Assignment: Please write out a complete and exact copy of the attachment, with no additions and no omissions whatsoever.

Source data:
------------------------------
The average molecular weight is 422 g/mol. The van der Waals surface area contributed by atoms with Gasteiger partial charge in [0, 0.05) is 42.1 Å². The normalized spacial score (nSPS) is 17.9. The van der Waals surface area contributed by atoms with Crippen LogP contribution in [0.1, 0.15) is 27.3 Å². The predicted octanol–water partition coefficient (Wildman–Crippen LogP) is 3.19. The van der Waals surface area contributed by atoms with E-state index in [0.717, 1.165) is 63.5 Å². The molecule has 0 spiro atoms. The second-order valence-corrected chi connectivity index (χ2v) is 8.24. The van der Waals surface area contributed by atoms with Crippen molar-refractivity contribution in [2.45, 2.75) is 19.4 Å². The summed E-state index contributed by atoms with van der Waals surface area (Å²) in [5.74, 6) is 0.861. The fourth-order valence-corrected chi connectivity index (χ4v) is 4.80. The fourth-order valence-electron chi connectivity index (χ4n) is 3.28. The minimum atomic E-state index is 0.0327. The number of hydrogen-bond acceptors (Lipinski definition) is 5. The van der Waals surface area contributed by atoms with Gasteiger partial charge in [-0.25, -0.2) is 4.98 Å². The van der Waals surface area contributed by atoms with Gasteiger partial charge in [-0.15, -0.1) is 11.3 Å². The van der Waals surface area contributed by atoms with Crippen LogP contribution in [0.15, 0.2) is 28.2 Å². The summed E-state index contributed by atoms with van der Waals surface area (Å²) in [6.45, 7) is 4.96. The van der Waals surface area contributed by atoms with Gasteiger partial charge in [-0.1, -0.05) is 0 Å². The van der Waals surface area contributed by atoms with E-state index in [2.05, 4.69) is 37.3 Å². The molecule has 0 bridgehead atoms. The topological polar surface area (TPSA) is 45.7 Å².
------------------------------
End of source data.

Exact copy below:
The average molecular weight is 422 g/mol. The van der Waals surface area contributed by atoms with Gasteiger partial charge in [0, 0.05) is 42.1 Å². The normalized spacial score (nSPS) is 17.9. The van der Waals surface area contributed by atoms with Crippen LogP contribution in [0.1, 0.15) is 27.3 Å². The predicted octanol–water partition coefficient (Wildman–Crippen LogP) is 3.19. The van der Waals surface area contributed by atoms with E-state index in [0.717, 1.165) is 63.5 Å². The molecule has 0 spiro atoms. The second-order valence-corrected chi connectivity index (χ2v) is 8.24. The van der Waals surface area contributed by atoms with Crippen molar-refractivity contribution in [2.45, 2.75) is 19.4 Å². The summed E-state index contributed by atoms with van der Waals surface area (Å²) in [5.74, 6) is 0.861. The fourth-order valence-corrected chi connectivity index (χ4v) is 4.80. The fourth-order valence-electron chi connectivity index (χ4n) is 3.28. The minimum atomic E-state index is 0.0327. The number of hydrogen-bond acceptors (Lipinski definition) is 5. The van der Waals surface area contributed by atoms with Gasteiger partial charge in [-0.25, -0.2) is 4.98 Å². The van der Waals surface area contributed by atoms with Gasteiger partial charge in [-0.15, -0.1) is 11.3 Å². The van der Waals surface area contributed by atoms with Crippen LogP contribution in [0.15, 0.2) is 28.2 Å². The summed E-state index contributed by atoms with van der Waals surface area (Å²) in [6.45, 7) is 4.96. The van der Waals surface area contributed by atoms with Gasteiger partial charge in [-0.1, -0.05) is 0 Å². The van der Waals surface area contributed by atoms with E-state index in [2.05, 4.69) is 37.3 Å². The molecule has 0 bridgehead atoms. The topological polar surface area (TPSA) is 45.7 Å².